They were corrupt under communism and were no less corrupt under capitalism. They wanted their cut and when they didn’t get under-the-table zlotys they had the tools – a compliant police force, legal officials who could find pretexts in the old communist penal code to take action, and a media that swapped communist conformity for sensationalist personalized attacks on anyone the new power-holders did not like.

Marek found his lorries taken from him by police without a warrant. A member of the Sejm (Poland’s Parliament) who championed his cause was found murdered shortly after he protested on Marek’s behalf.

A television journalist shot dramatic footage of the brutal raid on Marek’s business, including scenes of his brave wife trying to get an explanation from the police officer who looked with contempt on her and other workers with the same disdain on his face as he showed a few years earlier when beating up Polish Solidarity activists. A few months after shooting the film, the Italian owner of the independent TV channel was forced to leave Poland.

So Marek was now confronting the full forces of the early post-communist but pre-democratic Poland.  The message was clear. You can do business on our terms and if you pay off the right people.

For a new businessman, alone without a structure of  laws and business support in mature market economies, it was a frightening time.

But Marek was determined to create jobs for Polish workers and help grow Polish firms.

Two decades later, by now operating from Germany where he felt the legal system in place was a better guarantee of business security than the more volatile Poland where despite the efforts of successive Finance Ministers, the tax police operated as  a state within a state, as the tax police executives always took a substantial share of any reclaimed moneys, Marek was employing 7,000 Polish workers and providing employees for more than 140 Polish firms.

It was win-win economics. His employment agency helped Polish start-up businesses with a tailored supply of labour and 7,000 Poles who otherwise might have been without work were in paid employment.

A word of caution at this stage in our narrative.  Marek is a self-made businessman who keeps tight personal control over all aspects of his activity.

He has suffered at the hands of politicians and other ‘black forces’ in Poland including threats of imprisonment and actual imprisonment.

He re-located to Berlin and now to Switzerland out of fear for his personal security and that of his wife and daughter.

This was not idle paranoia. He has seen those he worked with disappear and has been confronted with break-ins and interference with this communications even in Germany.

The Polish authorities accused him of money-laundering and it is often the case that a firm whose head office is in one country does have to move cash across currency borders.

But a lengthy investigation by the Berlin police and relevant authorities cleared Marek.

He has also been involved in a long-running legal dispute with the Polish state which he believes – with evidence and a sense of injustice on his side – took advantage of the chaotic and corrupt relations between former communist officials, criminal elements and politicians just anxious to get money to run party political campaigns after 1990.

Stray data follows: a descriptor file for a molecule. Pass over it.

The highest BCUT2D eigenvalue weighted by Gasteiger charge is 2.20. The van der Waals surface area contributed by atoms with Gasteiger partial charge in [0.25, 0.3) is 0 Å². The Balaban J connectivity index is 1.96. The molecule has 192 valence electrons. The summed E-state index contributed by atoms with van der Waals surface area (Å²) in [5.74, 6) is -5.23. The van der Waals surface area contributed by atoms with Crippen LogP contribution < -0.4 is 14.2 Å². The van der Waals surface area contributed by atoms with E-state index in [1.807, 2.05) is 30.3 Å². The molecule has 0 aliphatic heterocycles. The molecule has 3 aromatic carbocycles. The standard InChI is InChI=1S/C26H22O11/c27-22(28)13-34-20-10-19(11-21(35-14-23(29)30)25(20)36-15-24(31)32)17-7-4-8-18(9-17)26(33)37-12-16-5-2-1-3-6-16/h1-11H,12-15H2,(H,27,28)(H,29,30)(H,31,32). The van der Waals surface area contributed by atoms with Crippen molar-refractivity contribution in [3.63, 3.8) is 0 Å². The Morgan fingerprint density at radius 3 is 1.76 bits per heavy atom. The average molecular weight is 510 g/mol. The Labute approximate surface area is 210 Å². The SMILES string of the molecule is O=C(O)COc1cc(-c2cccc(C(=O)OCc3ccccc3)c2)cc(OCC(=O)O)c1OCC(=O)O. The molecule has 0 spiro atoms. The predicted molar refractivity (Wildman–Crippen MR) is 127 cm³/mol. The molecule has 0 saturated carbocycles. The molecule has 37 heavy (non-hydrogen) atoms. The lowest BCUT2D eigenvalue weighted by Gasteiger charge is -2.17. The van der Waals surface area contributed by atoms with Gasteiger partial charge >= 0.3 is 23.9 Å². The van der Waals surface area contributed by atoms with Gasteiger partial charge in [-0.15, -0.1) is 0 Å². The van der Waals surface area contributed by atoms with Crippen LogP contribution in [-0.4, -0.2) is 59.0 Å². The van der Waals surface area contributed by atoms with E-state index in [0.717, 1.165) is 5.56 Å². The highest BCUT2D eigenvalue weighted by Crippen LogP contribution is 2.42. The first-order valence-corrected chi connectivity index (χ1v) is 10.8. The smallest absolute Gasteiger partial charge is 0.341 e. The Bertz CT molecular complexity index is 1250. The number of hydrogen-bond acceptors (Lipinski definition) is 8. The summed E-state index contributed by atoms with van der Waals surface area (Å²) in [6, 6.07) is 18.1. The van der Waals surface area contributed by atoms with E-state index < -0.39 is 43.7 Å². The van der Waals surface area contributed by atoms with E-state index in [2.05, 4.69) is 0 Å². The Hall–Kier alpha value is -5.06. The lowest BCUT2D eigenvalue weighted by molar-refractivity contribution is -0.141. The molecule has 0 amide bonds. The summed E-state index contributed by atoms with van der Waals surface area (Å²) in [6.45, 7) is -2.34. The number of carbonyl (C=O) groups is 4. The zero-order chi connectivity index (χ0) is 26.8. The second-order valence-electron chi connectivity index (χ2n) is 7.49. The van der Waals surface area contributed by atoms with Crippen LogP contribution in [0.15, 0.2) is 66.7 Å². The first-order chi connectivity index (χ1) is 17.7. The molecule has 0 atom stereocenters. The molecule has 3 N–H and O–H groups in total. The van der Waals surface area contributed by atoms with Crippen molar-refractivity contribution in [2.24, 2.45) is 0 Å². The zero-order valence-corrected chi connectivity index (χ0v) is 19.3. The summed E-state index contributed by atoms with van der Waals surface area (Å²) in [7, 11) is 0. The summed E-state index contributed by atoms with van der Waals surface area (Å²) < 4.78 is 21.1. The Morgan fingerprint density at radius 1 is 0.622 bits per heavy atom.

Edward Lucas, is a distinguished British author journalist, currently the International Editor of The Economist. He says the worst mistake journalists like him who covered the end of communism made was not to investigate and expose the continuing role of communist era money and officials after 1990.

“The worst mistake was that we journalists were so busy celebrating the fall of communism in 1989 we did not ask hard questions about what was happening to the money and the people from the old regime. Where did the billions of dollars in the Communist Party money and secret-police slush funds disappear to in all the confusion. Who kept control of them? And to what purpose were they put?

“It was a hard story to write. Some of the people who knew the answers committed suicide in rather implausible ways… I wish  had followed the remarkable business careers of underworld figures with links to the city administration.” (European Voice  21 November 2013)

It was in that in this world of linkages between communist money, communist-turned-capitalist officials, hidden violence and a lack of transparent rule-of-law judiciary systems with a clear separation between politicians and private business that Marek tried to make his way.

What is surprising is that the system has failed so far to destroy him.

They have taken advantage of the fact that Marek has provisionally held on to some social security money that is owed to the Polish authorities for the 7,000 men and women he employs as a signal that he wants the Warsaw government to examine seriously the complaints he has against Polish officialdom in past years.

A state even with dubious elements operating within it cannot be dictated to by a single individual. But instead of opening a dialogue with Marek, the Polish authorities used the kind of brute force that General Jaruzelski deployed to crush Polish Soldarity.

Armed police, disguised and unidentifiable, raided Marek’s business premises and effectively shut down operations early in November 2013. Elderly people were dragged from their beds to be interrogated about their sons and daughters.

A  lady who worked for Marek in Switzerland and was visiting her family in Wroclaw was arrested and is still in detention, together with a few other managers, mostly women.

There was a time when the reputation of Poles was to be the most polite Europeans when it came to ladies. Not any longer as women have been targeted by authorities in Poland who are still seeking a state of permanent confrontation with Marek.